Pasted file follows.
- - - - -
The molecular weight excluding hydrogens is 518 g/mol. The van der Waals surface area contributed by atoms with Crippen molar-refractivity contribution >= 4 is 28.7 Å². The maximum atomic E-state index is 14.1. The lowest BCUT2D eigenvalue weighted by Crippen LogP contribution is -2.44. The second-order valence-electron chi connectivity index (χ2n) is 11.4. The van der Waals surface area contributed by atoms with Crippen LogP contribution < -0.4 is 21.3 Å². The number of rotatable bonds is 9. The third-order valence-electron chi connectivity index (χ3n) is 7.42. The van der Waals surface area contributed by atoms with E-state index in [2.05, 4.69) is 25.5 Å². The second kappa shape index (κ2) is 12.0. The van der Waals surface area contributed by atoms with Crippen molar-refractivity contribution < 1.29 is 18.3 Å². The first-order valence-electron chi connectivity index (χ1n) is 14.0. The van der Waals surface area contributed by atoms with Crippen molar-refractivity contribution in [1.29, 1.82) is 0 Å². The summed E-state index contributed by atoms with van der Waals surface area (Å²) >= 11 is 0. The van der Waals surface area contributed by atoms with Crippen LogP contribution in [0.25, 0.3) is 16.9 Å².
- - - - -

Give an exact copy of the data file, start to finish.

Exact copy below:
The molecular weight excluding hydrogens is 518 g/mol. The van der Waals surface area contributed by atoms with Crippen molar-refractivity contribution >= 4 is 28.7 Å². The maximum atomic E-state index is 14.1. The lowest BCUT2D eigenvalue weighted by Crippen LogP contribution is -2.44. The second-order valence-electron chi connectivity index (χ2n) is 11.4. The van der Waals surface area contributed by atoms with Crippen LogP contribution < -0.4 is 21.3 Å². The number of rotatable bonds is 9. The third-order valence-electron chi connectivity index (χ3n) is 7.42. The van der Waals surface area contributed by atoms with E-state index in [2.05, 4.69) is 25.5 Å². The second kappa shape index (κ2) is 12.0. The van der Waals surface area contributed by atoms with Crippen molar-refractivity contribution < 1.29 is 18.3 Å². The first-order valence-electron chi connectivity index (χ1n) is 14.0. The van der Waals surface area contributed by atoms with Crippen molar-refractivity contribution in [1.29, 1.82) is 0 Å². The summed E-state index contributed by atoms with van der Waals surface area (Å²) >= 11 is 0. The van der Waals surface area contributed by atoms with Crippen LogP contribution in [0.25, 0.3) is 16.9 Å².